An Opinion on Laboratory Casework
Hello to all my compounding pharmacy friends and colleagues my name is Bryan Prince and I am a compounding workflow and lab design consultant and I specialize in USP <800> compliant environments. In this brief video I want to talk about casework, those surfaces that we put inside our compounding rooms, sterile and nonsterile. The language of the USP chapters moving forward for USP <797> and USP <800> are kind of like this… Surfaces must be smooth, impervious, free from cracks and crevices and non-shedding, so I’m not really a fan of cabinets in general. I’ll talk about that in just a minute but melamine and laminates cabinets actually have a particle board core and often times I will see cabinet doors in a compounding pharmacy are damaged due to carts or general wear and tear and starting to delaminate and expose that natural particle board core. Oftentimes I will see cabinet doors that are damaged due to carts or traffic or just general wear and the doors are starting to delaminate and expose that core. You can also reach on top of some of those cabinet surfaces and feel the exposed particle board and that would be considered shedding surface because it is not finished. You can even open the cabinet doors to see certain surfaces that were not fully covered, so my opinion is that you steer away from laminates and melamine in a sterile and nonsterile hazardous drug compounding lab.
What are recommended casework or shelving finishes in a USP <800> hazardous drug room?
Moving forward in USP compliant environments you can certainly choose stainless steel, painted or powder coated metals, phenolic resin and/or epoxy finished surfaces. More expensive but great materials are polypropylene and ABS plastics, but you can never go wrong with stainless steel. However, now that we have this process in the USP <800> chapter defined as the called the DDCD process, which is deactivation, decontamination, cleaning and disinfecting with varying residence time for the chemicals do accomplish the process, whether it’s three minutes or five minutes and how many cycles and what you’re actually trying to do can certainly start to degrade some of those surface. Those chemicals also leave a surfactant and that sticky surface can start to degrade those materials. Over time you may pitting of the metal stainless and it can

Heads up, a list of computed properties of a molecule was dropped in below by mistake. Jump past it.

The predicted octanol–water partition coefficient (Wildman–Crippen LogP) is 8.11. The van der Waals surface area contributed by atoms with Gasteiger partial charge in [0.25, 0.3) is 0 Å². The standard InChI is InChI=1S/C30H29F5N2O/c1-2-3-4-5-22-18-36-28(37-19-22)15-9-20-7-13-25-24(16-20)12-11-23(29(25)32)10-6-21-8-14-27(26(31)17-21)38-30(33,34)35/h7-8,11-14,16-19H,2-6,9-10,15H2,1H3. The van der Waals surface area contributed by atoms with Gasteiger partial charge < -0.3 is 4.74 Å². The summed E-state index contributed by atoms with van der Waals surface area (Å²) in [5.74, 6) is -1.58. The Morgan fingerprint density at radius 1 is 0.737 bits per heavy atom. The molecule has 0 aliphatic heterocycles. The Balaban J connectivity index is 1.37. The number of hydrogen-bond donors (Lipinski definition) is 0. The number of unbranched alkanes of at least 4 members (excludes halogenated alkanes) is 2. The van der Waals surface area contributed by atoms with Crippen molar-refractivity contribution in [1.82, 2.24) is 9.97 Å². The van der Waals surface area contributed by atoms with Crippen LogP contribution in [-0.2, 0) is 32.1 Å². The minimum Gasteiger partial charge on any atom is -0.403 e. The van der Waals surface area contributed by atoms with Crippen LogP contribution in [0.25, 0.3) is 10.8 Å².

certainly, start to degrade painted metal so you may want to be cautious with that especially in sterile environments. Painted or powder coated metal may be more applicable more for non-sterile hazardous compounding rooms.
The last thing that I will say about casework in general is it I prefer an open shelving concept. I have found that oftentimes cabinet doors create kind of a physical and psychological barrier where maybe we do not feel like we have to always clean inside of those. I could probably prove to you that those are sometimes some of the dirtiest surfaces inside the compounding rooms. The open showing concept allows us to put those disposable weigh boats, weighing spatulas, wipers, topi-clicks, unguator jars any of those things inside of plastic containers and slide them in and out easily inside the casework. The methodology of workflow and making things easy to clean is so much easier and saves quite a bit of time because no one in the compounding pharmacy really likes to clean. It’s just not fun.
By utilizing an open shelving concept, we allow more sweeping and dilution of airflow. If you see me talk about in previous videos the design criteria for compounding rooms for both sterile and non-sterile compounding labs is to move the air from the ceiling all the way down to the floor so that we can sweep the rooms. We should be cleaning the floors of our compounding rooms every day, especially in those sterile environments, so if your pharmacy has an open shelving concept it certainly will allow more of that air dispersion around to get to the low wall returns or exhausts to sweep out those spaces.
If you have any questions or comments about this concept or just want to have a discussion about laboratory casework, compounding workflow, or other ideas related to USP compliance, certainly call me at 2228-239-6842 or email me firstname.lastname@example.org